versión On-line ISSN 1668-7027
OROS, Laura Beatriz. Promoting calmness in school children: Preliminary experiences in an environmentally at-risk setting. Interdisciplinaria [online]. 2008, vol.25, n.2, pp. 181-195. ISSN 1668-7027.
Parents and educators alike are concerned as a result of a significant increase in aggressive behaviors in school. Disruptive behaviors in children, which can go from making fun and bullying a classmate to real criminal behavior, make academic learning processes more difficult (Marín Sanchez, 2002). Apparently, it seems more difficult for children to control their impulses and regain calmness after an event of frustration or offense. This paper suggests an intervention model that includes both cognitive and behavioral procedures, so as to prevent aggressive behavior and foster calmness in a group of 6 to 7-year old school children. In order to assess the effectiveness of the model proposed, a pilot study was applied to the totality (N = 40) of children attending grades first and second of a elementary school included in the Federal Plan for 1,000 Schools in poverty level, in the Province of Entre Ríos (República Argentina). Personal interviews were carried out before and after the intervention so as to assess whether before a stressful event children had developed the ability of relaxing through their use of an adaptive strategy or, on the contrary, showed hasty reactions, as evidence of lack of control in their impulses and emotions. The intervention strategies were implemented within the classroom. Their teachers acted as overseers and qualified professionals acted as observers, writing down the students' difficulties and achievements, so as to make adjustments in the program according to the needs of every group. Both professionals had been previously trained in both the theoretical and practical aspects of intervention. The program included six 45-minute sessions. Both cognitive and behavioral procedures were used. Strategies of intervention included, among others, modelling, positive reinforcing, mental and physical relaxation techniques, breathing training, behavioral practice, cost-benefits analysis, search for alternatives, self-referential techniques, narrations, and planned games. Every session was closed with a generalization assignment, in order to transfer what had been learnt to other significant contexts (home, neighborhood, etc.). A content analysis was made to analyze the discourse findings collected at the time of the interviews and quantitative tests were applied in order to find out whether changes in behavior had been produced after the intervention. Results show a significant reduction in disruptive behaviors after applying the relaxation model and a progressive acquisition of more adapted answers in interpersonal stress events (V = .37; p = .002). The first assessment showed near 20 percent of clearly violent reactions as a means of solving problems or relieving tensions ("I punch him", "I hit the wall", "I kick him back", etc.); in the second assessment, however, it went down to 11 percent. On the other hand, in the first assessment not a single child mentioned specific attempts of relaxing or calming down before answering to an insult or an aggression episode, but in the second one, 43 percent of answers included this category ("I breathe deeply", "I count up to three first", etc.). Moreover, it was encouraging to find that some children not only made good use of the techniques suggested by the team, but also developed the ability of thinking in new ways of relaxing, which were applied according to their own needs and preferences.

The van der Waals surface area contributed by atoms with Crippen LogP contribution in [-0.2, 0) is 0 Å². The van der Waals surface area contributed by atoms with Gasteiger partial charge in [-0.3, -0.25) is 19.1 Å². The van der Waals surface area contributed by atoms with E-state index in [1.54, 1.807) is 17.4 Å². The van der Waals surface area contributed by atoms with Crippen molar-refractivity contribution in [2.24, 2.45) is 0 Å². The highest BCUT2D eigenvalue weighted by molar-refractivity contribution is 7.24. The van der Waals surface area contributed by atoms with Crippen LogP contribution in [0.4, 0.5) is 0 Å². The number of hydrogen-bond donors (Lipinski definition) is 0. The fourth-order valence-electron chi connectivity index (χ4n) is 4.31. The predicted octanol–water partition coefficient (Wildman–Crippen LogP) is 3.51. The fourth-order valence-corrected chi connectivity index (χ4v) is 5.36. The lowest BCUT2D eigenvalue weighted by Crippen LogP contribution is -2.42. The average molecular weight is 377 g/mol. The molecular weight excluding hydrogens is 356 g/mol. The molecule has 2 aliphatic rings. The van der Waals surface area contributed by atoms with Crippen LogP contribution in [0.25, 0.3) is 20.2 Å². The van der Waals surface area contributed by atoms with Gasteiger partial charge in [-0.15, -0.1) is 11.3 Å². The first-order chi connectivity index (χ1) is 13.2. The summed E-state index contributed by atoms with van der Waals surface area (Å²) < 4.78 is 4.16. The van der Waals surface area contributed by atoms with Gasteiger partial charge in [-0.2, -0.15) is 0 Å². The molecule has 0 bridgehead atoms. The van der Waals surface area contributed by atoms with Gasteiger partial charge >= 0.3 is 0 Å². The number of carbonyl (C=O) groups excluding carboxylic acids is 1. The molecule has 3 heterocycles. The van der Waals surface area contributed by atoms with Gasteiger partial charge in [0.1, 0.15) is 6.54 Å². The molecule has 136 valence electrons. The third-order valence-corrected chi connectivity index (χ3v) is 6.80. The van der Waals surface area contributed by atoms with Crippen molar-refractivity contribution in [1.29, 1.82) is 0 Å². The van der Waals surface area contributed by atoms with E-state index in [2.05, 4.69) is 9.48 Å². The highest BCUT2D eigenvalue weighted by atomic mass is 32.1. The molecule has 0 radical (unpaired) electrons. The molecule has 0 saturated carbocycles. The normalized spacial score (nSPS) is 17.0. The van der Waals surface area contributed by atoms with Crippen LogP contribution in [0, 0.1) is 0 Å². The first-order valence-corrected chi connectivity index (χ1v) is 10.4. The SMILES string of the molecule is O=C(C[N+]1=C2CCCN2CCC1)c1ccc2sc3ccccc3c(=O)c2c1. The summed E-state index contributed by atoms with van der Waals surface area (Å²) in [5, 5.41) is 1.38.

Palabras llave : Aggression; Children; Poverty; Relaxation; Intervention.